The new emperor concentrated on exacting revenge against the Germans with ruthless military campaigns across the Rhine. While Alexander's immediate advisors were dismissed or killed, Maximinus seems initially to have left many supporters of the old regime in positions of authority. He must have realized that his humble background made relations difficult with the aristocratic senate, and soon he faced two coup attempts: one a plot by the ex-consul Magnus to have disloyal soldiers destroy the bridge that allowed Maximinus to return across the Rhine; the other an uprising by disgruntled soldiers who accompanied Alexander from the East and who championed the recently dismissed provincial governor Quartinus as a rival emperor. Both plots were fiercely suppressed.

In 236 Maximinus named his son Maximus as Caesar and had his deceased wife Paulina deified. Winter was spent in Sirmium in Pannonia (today located in northwest Serbia near the Bosnian and Croatian borders), and the war was redirected against the Dacians and Sarmatians north of the Danube. The years of continual fighting were exacting a financial toll, and resentment was building among aristocrats who were losing their wealth to increasingly severe confiscations and extortions.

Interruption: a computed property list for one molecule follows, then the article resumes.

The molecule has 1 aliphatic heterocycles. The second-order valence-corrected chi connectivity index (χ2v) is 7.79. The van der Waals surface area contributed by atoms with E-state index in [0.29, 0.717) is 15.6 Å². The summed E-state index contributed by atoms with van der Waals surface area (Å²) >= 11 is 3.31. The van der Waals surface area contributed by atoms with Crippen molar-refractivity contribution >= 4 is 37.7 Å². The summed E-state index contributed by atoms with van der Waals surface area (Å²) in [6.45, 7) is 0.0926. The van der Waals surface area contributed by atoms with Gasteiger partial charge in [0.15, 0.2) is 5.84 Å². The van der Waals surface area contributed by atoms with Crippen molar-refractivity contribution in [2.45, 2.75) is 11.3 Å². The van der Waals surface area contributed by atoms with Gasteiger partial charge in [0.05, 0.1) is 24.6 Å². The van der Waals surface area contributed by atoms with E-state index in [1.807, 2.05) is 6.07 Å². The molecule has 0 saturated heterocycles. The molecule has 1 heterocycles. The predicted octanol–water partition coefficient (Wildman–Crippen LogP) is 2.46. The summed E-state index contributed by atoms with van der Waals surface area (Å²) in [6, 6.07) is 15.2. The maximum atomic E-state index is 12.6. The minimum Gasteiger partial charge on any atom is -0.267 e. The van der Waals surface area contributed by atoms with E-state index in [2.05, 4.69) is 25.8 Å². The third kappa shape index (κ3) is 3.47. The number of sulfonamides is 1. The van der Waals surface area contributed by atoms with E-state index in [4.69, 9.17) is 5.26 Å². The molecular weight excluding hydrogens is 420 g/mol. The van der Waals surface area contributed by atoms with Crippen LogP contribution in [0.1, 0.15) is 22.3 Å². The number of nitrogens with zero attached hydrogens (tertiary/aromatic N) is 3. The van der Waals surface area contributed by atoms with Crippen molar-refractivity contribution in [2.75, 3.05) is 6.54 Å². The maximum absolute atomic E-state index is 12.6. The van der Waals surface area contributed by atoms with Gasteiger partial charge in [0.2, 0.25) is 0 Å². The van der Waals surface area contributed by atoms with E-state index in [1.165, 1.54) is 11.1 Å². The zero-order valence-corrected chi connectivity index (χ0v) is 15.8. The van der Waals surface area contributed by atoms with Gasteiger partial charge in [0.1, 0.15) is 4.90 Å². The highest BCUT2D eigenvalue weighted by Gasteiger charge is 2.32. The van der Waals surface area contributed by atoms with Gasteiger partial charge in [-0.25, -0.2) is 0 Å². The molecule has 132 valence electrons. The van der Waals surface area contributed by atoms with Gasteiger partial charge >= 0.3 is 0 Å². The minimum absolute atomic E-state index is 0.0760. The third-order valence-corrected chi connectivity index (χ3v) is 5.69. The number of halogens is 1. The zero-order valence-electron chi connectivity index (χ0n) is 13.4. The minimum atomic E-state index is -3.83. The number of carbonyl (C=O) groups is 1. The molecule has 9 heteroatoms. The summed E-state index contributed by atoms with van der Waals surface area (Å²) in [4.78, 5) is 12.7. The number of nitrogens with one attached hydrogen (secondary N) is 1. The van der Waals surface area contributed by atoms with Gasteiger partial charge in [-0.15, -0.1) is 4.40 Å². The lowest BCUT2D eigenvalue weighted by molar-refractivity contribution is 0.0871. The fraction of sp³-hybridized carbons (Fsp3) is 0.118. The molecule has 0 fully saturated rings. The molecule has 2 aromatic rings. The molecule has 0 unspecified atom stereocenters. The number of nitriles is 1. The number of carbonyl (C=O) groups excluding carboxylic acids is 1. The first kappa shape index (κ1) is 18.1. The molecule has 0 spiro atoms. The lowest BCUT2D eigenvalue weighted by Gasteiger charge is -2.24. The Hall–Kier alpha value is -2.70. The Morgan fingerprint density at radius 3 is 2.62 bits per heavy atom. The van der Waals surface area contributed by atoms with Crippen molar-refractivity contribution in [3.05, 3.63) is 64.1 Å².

Attempts by a treasury official early in 238 to raise revenues through false judgments against some African landowners provided the spark that would ignite large-scale revolt. The landowners armed their clients as well as the farmers who worked their property. The armed mob then entered Carthage, where they murdered the offending official and his bodyguards. The landowners proceeded to the aged governor of the province, the elder Gordian, and proclaimed him emperor. When the news reached Rome, the senate quickly embraced the revolt, switching allegiance to Gordian. When the news reached Maximinus, wintering again in Sirmium, he resolved to lead his armies into Italy to crush the uprising.